Of course, everyone brought a freezer of ice cream to these socials, so there were many flavors to try. Peach ice cream made with fresh picked peaches, chocolate, strawberry…but my favorite was always vanilla. Call me a purist, I just love plain homemade vanilla ice cream.
I can still see it in my mind, lawn chairs around the yard, bowls and spoons clattering, brain freezes because we ate the ice cream so fast! Women chatting together in groups, men engaged in whatever men talk about…..and kids running around barefoot without a care in the world. I wish I was an artist so I could draw or paint the picture that’s in my mind.
I’ve owned several electric ice cream freezers over the past 30 years, but somehow it’s just not the same to plug it in while it sits in the sink and churns. I’m pretty sure the ice cream doesn’t taste as good either as it did in the 1950s…..
I suppose that’s why us “oldsters” like to relive our fondest memories…..sometimes the memories are better than what’s surrounding us now.
Thanks for reading and reminiscing with me….I feel a trip to Braum’s in my future 🙂
Yesterday, Easter Sunday, we drove up to visit my parents like we usually do. We enjoyed a nice, quiet lunch at Cotton Patch…..okay, just kidding, that place is so noisy, you have to yell to carry on a conversation. Afterward, we visited more at the house, and my nephew, his wife and their adorable 3 year daughter came by to visit.
I had asked mom for some letters that she had kept from the time my kids were small, so yesterday, she handed me a large envelope full of letters and some photos. YAY…..more treasures! Oh, but wait….maybe not. The first letter I opened was from El Paso in 1986, after I had moved there with my boyfriend. It was quite sobering, even though I was sober to begin with. How my life has changed since then. For the better, of course.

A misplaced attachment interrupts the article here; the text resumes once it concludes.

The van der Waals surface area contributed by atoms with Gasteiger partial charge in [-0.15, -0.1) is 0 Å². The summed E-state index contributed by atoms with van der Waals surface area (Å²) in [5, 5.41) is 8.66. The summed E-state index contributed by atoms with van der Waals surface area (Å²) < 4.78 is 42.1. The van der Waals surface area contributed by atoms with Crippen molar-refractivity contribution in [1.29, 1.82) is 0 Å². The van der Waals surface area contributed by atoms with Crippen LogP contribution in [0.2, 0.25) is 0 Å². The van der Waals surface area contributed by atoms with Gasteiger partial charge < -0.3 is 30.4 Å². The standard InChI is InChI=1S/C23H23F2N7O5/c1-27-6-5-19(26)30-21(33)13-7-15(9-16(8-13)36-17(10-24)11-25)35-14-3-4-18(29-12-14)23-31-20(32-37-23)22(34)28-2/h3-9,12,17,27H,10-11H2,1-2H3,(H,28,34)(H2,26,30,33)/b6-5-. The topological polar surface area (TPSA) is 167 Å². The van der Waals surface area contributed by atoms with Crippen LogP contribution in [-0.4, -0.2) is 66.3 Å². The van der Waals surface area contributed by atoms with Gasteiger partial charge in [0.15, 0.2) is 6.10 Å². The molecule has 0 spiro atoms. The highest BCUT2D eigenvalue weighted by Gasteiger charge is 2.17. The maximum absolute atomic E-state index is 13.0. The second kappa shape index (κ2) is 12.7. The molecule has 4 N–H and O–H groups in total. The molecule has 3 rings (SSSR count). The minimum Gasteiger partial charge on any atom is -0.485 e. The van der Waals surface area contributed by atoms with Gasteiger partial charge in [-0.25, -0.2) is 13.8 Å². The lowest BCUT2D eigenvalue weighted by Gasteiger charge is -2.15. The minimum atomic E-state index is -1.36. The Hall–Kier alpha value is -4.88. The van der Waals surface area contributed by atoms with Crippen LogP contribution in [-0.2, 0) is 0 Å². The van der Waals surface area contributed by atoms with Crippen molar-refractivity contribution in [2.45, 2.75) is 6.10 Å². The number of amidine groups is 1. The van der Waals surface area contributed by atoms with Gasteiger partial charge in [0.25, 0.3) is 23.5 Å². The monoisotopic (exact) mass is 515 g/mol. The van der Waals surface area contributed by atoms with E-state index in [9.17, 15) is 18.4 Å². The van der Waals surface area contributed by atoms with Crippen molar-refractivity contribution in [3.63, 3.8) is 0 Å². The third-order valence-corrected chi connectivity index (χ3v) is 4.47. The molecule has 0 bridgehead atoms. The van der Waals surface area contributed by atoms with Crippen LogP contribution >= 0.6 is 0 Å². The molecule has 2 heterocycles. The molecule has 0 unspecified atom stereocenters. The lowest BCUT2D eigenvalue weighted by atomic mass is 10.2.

The rest of the letters were far more entertaining, written in the early 1980s when we had moved to the country and were living in a ramshackle farm-house that we were renovating. Renovating is really an exaggeration. Trying to keep it from falling in on our heads, is more accurate. Most of the time that we lived in Forney, Texas, we didn’t have a home phone, so I wrote letters to keep my parents informed of our general progress on the house and the kid’s activities. Just an aside…..the postage stamps ranged from 20 to 22 cents on these letters.
The house did look better about a year later, and was still standing in spite of the wood-burning stove in the living room. Luckily the house did not burn down the winter that everything froze up for more than a week. We endured cold winters, and very hot summers in that house….and lots of dust, dirt and construction. Whew.
The best thing in the envelope was a hand written poem, that was once set to music, that I wrote for my mom for Mother’s Day 1979. I actually don’t remember writing this down and decorating it like this, but I did.
And she kept it.
All these years.
And people say *I* am a hoarder!!!
This is quite fragile as it’s written on construction paper, and I even made an envelope from the paper also. Who knew I was so thoughtful and resourceful?